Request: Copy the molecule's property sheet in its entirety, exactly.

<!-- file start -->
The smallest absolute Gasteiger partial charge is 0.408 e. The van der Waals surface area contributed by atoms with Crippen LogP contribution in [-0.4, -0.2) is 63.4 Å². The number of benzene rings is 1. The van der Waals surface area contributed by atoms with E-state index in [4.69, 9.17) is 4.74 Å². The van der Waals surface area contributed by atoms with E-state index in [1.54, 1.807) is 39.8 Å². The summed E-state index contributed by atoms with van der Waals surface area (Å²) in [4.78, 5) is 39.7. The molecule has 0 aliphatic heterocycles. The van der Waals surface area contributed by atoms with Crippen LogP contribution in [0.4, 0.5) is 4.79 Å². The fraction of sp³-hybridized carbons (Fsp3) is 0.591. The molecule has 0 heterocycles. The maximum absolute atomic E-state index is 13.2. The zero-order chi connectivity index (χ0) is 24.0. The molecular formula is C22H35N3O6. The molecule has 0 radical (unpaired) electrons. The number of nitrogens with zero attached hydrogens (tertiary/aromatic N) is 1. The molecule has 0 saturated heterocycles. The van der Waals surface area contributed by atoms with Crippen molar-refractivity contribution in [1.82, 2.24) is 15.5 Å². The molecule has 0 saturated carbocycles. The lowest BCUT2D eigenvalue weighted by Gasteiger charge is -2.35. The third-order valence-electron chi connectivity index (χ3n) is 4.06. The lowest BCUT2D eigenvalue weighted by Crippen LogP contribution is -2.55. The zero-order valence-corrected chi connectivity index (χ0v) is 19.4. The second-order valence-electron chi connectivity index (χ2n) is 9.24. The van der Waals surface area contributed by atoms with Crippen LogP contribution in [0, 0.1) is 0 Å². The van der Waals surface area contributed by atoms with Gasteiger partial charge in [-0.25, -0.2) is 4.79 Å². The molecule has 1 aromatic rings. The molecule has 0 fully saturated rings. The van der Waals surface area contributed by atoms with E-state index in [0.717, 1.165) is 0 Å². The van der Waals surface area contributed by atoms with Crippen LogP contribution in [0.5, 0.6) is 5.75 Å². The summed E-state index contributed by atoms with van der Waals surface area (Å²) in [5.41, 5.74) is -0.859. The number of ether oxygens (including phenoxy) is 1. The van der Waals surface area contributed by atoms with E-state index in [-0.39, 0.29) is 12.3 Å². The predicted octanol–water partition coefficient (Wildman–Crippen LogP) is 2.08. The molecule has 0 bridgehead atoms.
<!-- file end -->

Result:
The smallest absolute Gasteiger partial charge is 0.408 e. The van der Waals surface area contributed by atoms with Crippen LogP contribution in [-0.4, -0.2) is 63.4 Å². The number of benzene rings is 1. The van der Waals surface area contributed by atoms with E-state index in [4.69, 9.17) is 4.74 Å². The van der Waals surface area contributed by atoms with E-state index in [1.54, 1.807) is 39.8 Å². The summed E-state index contributed by atoms with van der Waals surface area (Å²) in [4.78, 5) is 39.7. The molecule has 0 aliphatic heterocycles. The van der Waals surface area contributed by atoms with Crippen LogP contribution in [0.4, 0.5) is 4.79 Å². The fraction of sp³-hybridized carbons (Fsp3) is 0.591. The molecule has 0 heterocycles. The maximum absolute atomic E-state index is 13.2. The zero-order chi connectivity index (χ0) is 24.0. The molecular formula is C22H35N3O6. The molecule has 0 radical (unpaired) electrons. The number of nitrogens with zero attached hydrogens (tertiary/aromatic N) is 1. The molecule has 0 saturated heterocycles. The van der Waals surface area contributed by atoms with Crippen molar-refractivity contribution in [1.82, 2.24) is 15.5 Å². The molecule has 0 saturated carbocycles. The lowest BCUT2D eigenvalue weighted by Gasteiger charge is -2.35. The third-order valence-electron chi connectivity index (χ3n) is 4.06. The lowest BCUT2D eigenvalue weighted by Crippen LogP contribution is -2.55. The zero-order valence-corrected chi connectivity index (χ0v) is 19.4. The second-order valence-electron chi connectivity index (χ2n) is 9.24. The van der Waals surface area contributed by atoms with Crippen LogP contribution in [0, 0.1) is 0 Å². The van der Waals surface area contributed by atoms with Gasteiger partial charge in [-0.25, -0.2) is 4.79 Å². The molecule has 1 aromatic rings. The molecule has 0 fully saturated rings. The van der Waals surface area contributed by atoms with E-state index in [0.717, 1.165) is 0 Å². The van der Waals surface area contributed by atoms with Crippen LogP contribution in [0.5, 0.6) is 5.75 Å². The summed E-state index contributed by atoms with van der Waals surface area (Å²) in [5.41, 5.74) is -0.859. The number of ether oxygens (including phenoxy) is 1. The van der Waals surface area contributed by atoms with E-state index in [-0.39, 0.29) is 12.3 Å². The predicted octanol–water partition coefficient (Wildman–Crippen LogP) is 2.08. The molecule has 0 bridgehead atoms.